The land site that was allotted to the “Second Quarter” is a narrow one, of a complex jagged shape, which is generally characteristic for former industrial estates due to a large number of owners, property encumbrances, and sanitary zones. A-Len decided to “tame” it by using traditional St Petersburg town planning techniques – and quite successfully. One must note that reference to historical planning techniques is something that we can see in the work of St Petersburg architects more and more often, becoming their “trademark technique”: let’s remember the courtyards of the “Russian House”, “Czar’s Capital” or the “Botanica” housing complex.
A-Len is going in the same direction, studying the spatial solutions, characteristic for the Ligovsky Avenue, as well as the famous tenements of St Petersburg, combining them with pedestrian axes and modern norms for greenery and fire parking zones.
Thus, the “Second Quarter” consists of four buildings that are grouped in respect to orthogonal pedestrian axes, forming a transparent rectangular city block with a sequence of courtyards. The elongated character of the yard is masked to a certain extent by protruding “tower” sections that are different in height, as well as the color and decoration pattern of the facade. Thus, from the side of Ligovsky Avenue, we see the compact “main” facade, behind which a developed residential structure is hidden in the depths of the block. Along the Ligovsky Avenue and from the side of the future “Borovaya” metro station, the bottom floors of the buildings are occupied by commercial premises. All the remaining “pieces” of the site are occupied by greenery and open-air parking lots. This way, a clear enough composition is formed, its only “odd” element being the house that stands closer to Rastannaya Street – but this house also plays its part, accentuating the second axis and completing the block with the police station.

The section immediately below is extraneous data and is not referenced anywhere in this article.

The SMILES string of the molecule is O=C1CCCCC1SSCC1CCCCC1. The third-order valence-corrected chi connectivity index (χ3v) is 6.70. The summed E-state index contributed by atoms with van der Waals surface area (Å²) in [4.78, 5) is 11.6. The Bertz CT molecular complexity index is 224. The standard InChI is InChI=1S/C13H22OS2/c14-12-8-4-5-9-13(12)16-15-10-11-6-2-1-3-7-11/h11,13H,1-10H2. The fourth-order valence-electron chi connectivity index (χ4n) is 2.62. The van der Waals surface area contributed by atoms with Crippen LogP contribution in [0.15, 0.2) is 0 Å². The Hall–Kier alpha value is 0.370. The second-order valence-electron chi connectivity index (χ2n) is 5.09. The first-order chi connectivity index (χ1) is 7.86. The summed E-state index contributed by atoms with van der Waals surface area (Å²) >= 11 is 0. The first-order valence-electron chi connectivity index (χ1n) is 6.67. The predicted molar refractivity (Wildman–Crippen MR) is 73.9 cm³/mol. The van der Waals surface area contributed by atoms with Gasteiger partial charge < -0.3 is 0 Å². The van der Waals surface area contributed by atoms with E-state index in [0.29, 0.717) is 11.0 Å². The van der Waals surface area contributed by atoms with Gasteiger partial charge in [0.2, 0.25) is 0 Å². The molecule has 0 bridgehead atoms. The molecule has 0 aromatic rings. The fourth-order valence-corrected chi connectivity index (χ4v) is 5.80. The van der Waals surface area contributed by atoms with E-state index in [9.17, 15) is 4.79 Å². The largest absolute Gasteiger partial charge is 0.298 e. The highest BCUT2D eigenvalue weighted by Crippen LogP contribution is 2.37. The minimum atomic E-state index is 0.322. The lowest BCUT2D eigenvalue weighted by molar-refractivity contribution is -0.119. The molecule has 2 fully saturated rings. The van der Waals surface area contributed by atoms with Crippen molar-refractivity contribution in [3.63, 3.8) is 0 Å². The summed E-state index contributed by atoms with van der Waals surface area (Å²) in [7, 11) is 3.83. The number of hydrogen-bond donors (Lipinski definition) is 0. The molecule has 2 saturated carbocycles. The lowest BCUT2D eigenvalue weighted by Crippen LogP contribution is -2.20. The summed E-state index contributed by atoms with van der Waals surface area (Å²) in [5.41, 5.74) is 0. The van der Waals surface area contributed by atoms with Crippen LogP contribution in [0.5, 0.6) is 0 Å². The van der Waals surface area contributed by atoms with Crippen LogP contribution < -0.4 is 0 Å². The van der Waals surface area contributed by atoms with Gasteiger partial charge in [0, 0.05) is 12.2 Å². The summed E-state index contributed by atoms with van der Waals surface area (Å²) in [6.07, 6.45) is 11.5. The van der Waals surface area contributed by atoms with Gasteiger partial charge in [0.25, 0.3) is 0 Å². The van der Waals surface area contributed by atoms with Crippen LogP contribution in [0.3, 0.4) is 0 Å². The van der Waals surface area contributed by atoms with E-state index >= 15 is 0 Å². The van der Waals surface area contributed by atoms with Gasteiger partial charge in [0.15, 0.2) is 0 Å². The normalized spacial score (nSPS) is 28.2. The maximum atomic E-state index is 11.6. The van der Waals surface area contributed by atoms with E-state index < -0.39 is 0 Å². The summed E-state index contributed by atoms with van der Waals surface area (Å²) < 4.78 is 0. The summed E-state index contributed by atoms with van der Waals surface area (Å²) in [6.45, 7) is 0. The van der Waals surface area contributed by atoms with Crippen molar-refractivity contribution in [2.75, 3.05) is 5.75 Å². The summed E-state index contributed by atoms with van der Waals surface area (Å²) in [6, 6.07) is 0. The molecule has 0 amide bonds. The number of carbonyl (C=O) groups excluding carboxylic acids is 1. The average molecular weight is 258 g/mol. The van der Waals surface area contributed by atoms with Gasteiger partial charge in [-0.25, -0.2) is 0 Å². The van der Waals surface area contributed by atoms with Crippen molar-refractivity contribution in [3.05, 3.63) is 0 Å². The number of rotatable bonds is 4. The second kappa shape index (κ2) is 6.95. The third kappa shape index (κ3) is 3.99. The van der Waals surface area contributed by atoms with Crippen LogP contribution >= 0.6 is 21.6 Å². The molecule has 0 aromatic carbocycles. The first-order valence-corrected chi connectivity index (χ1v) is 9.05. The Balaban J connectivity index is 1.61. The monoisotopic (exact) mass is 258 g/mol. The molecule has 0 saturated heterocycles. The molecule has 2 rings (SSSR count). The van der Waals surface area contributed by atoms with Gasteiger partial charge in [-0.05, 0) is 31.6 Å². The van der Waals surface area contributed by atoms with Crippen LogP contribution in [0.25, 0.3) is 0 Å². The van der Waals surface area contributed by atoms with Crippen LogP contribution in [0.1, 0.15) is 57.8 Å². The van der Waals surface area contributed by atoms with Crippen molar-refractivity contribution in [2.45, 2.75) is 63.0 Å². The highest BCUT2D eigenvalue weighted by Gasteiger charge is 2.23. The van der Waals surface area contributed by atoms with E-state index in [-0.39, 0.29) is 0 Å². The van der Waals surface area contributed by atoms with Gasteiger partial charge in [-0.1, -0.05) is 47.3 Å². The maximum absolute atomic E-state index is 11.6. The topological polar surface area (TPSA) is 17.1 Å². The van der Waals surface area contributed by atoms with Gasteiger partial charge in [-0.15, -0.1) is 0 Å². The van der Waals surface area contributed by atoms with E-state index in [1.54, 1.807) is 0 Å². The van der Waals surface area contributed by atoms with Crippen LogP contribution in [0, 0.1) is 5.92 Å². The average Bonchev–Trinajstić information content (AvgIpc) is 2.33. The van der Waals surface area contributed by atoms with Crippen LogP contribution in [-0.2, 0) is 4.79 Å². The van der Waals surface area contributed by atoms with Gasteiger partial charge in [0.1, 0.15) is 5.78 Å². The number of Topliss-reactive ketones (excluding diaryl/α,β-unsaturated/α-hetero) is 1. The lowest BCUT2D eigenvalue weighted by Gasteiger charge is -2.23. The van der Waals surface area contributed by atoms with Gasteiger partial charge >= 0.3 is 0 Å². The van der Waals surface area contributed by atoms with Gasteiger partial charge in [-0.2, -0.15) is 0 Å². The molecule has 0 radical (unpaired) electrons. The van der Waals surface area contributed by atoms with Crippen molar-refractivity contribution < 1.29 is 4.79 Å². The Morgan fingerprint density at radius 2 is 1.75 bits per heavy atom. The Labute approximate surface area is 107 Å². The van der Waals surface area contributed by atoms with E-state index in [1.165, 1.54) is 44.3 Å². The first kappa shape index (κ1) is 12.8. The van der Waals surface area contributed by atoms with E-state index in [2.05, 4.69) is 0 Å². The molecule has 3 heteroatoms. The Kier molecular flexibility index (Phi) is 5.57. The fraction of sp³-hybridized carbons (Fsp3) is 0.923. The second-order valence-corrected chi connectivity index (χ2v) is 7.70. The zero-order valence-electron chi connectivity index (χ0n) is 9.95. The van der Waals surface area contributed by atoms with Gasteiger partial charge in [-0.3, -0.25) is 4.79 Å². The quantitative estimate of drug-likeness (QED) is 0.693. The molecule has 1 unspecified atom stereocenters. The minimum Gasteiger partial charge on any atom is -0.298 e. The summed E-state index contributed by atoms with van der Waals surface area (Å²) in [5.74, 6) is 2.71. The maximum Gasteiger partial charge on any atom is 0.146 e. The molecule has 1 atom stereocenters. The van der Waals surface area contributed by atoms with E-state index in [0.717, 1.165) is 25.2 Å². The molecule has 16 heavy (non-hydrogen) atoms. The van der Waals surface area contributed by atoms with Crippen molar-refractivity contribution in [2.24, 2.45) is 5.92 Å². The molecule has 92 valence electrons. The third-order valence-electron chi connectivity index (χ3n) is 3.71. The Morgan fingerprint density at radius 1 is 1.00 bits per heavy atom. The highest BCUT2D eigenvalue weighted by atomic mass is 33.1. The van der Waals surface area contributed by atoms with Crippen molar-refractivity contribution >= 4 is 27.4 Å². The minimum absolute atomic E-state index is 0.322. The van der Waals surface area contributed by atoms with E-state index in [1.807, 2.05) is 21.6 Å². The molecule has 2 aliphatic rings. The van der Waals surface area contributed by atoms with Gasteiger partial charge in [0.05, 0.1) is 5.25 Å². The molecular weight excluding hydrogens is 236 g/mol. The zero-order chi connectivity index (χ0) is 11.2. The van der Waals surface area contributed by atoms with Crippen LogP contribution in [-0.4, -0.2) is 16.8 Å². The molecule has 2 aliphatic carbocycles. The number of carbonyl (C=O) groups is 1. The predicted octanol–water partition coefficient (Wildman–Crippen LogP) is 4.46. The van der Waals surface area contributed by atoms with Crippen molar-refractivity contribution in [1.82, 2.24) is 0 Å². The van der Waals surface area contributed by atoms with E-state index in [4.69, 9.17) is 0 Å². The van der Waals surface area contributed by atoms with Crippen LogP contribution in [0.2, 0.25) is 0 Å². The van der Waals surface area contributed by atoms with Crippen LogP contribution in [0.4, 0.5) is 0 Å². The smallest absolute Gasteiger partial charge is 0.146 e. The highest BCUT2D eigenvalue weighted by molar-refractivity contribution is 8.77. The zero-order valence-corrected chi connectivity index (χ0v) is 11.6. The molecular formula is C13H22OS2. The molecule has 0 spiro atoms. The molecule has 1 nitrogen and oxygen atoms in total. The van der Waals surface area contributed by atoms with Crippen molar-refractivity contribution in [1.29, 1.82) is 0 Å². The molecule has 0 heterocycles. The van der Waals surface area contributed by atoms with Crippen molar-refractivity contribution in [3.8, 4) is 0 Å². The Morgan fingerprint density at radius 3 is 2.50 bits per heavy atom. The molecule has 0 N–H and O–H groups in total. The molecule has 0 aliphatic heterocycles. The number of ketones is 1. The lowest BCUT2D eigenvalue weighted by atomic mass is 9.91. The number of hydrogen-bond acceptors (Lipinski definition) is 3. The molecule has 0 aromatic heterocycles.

The Architecture of Leningrad
As for the façades of the building, they unfold a different story, which is, by the way, very much in the spirit of MLA+: while the city plan is done more in the St Petersburg tradition, the imagery is more Leningrad – and this is exactly what yields the desired version of the “third city”.
The “main” façade, which opens up on the Ligovsky Avenue, again puts us in the mind of the Petrograd Side, but this time not to the tenements of the Kamennoostrovsky Avenue, but to the famous Lensovet house on Karpovka: what makes you think about similarity in this case is the flat elongated rectangular volume, slim “legs” of the gallery on the first floor, the central portal with three arches, as well as bas-relief inserts. As for the bas-reliefs, by the way, there are plans for replacing them with more detailed ones. The work was commissioned to the reputed sculptor Vladislav Manachinsky; it is supposed to take more non-trivial subjects – for example, depicting the notable buildings of Ligovsky Avenue that have not survived into the present.